These two Australian giants have lit this second season of IPL, writes Ravi Shastri
Matthew Hayden is a legend. One looked forward to his battle with Shane Warne the other night. They understand each other; both are respectful of each other’s strength and their tussle, classic in its own way, brought it out.
Warne brought himself on early as he realised Hayden held the key to Chennai’s chase. Hayden didn’t want to be shackled and the resultant battle of wits’ was engrossing.
One actually saw Hayden reverse sweep, a shot I particularly don’t remember him play, as his brute strength normally is enough to make nonsense of any line or length, spin or pace. Warne got him out stumped off a wide which was unusual in its own way.
These two Australian giants, now well into retirement, have lit this second season of IPL. ‘Haydos’ is so consistent and dominating, the best bat by a mile in this competition, that it’s difficult to believe he actually hasn’t played competitive cricket for a year now.
Same is true of Warne who, despite the heroics of Yusuf Pathan, must be the only reason why Rajasthan Royals is punching much above its weight. Their ferocity is a tribute to their competitive streak; they aren’t here to earn some cheap bucks.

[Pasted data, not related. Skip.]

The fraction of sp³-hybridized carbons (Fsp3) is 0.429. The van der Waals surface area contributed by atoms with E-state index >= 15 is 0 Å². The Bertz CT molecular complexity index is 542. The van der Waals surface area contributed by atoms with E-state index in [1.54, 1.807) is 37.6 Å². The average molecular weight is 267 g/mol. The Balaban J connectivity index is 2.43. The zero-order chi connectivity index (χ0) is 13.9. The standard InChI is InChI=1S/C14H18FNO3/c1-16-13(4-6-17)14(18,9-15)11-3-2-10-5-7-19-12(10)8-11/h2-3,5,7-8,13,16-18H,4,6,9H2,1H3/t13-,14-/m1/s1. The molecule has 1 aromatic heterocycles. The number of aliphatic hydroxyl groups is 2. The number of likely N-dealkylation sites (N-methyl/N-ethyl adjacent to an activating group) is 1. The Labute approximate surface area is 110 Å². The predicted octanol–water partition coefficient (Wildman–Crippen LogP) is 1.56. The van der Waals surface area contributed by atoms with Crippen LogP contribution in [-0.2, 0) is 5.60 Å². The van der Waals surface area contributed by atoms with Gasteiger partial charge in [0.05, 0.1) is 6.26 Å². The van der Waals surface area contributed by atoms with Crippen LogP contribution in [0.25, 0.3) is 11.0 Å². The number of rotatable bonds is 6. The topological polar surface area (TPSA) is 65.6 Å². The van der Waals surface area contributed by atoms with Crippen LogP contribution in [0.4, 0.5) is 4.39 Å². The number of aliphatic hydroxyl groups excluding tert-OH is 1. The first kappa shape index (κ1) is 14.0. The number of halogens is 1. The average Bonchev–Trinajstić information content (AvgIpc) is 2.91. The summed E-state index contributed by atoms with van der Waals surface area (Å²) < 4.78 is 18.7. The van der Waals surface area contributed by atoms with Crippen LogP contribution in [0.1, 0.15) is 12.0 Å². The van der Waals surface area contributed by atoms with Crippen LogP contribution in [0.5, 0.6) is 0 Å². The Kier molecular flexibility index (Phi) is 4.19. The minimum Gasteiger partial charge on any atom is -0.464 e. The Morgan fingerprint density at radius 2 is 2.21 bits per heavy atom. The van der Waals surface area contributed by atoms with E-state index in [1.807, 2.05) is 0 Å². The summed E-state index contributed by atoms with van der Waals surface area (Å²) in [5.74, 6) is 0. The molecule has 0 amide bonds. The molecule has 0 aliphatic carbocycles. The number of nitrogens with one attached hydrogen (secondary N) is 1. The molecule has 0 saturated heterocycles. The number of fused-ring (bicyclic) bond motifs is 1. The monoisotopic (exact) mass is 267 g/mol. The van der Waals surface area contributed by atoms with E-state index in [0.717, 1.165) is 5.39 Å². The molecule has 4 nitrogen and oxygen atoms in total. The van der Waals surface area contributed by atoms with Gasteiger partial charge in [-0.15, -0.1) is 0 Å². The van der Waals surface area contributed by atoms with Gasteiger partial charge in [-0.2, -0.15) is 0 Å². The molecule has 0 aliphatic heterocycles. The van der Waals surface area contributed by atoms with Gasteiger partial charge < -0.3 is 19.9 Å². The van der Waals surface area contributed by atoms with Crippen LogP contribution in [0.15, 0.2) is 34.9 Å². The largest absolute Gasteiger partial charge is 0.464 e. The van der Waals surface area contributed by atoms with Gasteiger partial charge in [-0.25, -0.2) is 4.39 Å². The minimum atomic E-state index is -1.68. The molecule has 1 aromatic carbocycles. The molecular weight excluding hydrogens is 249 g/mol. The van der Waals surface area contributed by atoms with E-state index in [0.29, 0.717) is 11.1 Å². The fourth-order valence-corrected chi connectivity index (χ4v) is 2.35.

The same is true with Brett Lee. He played his first match of the season and was the reason why Kings XI Punjab crossed the winning line. His bowling was fascinating.
On a bland Kimberley track, Lee excelled with his slower deliveries. Indeed, most of his deliveries were slower ones and beat batsmen for timing.
He probably has the best slow bouncer in the game and even his former team-mates, like Adam Gilchrist and Andrew Symonds, were not up to it. Then his six in the penultimate over, sealed the game for his side.
Three champion cricketers, two having hung their boots and the other hoping to reclaim his berth in the national side, made it a fascinating Saturday of the competition.
Another foreign cricketer, this time a Sri Lankan, deserves mention.
Mahela Jayawardene batted brilliantly for his 40-odd and indeed timed three sixes out of his willow. Smash, hit or clobber aren’t the terms you associate with this elegant Lankan bat.
He specialises in splitting the field with metronomic precision.
One just hopes his suspected hamstring injury isn’t as serious as it appeared on the field. Kings XI can ill-afford to miss him at this stage.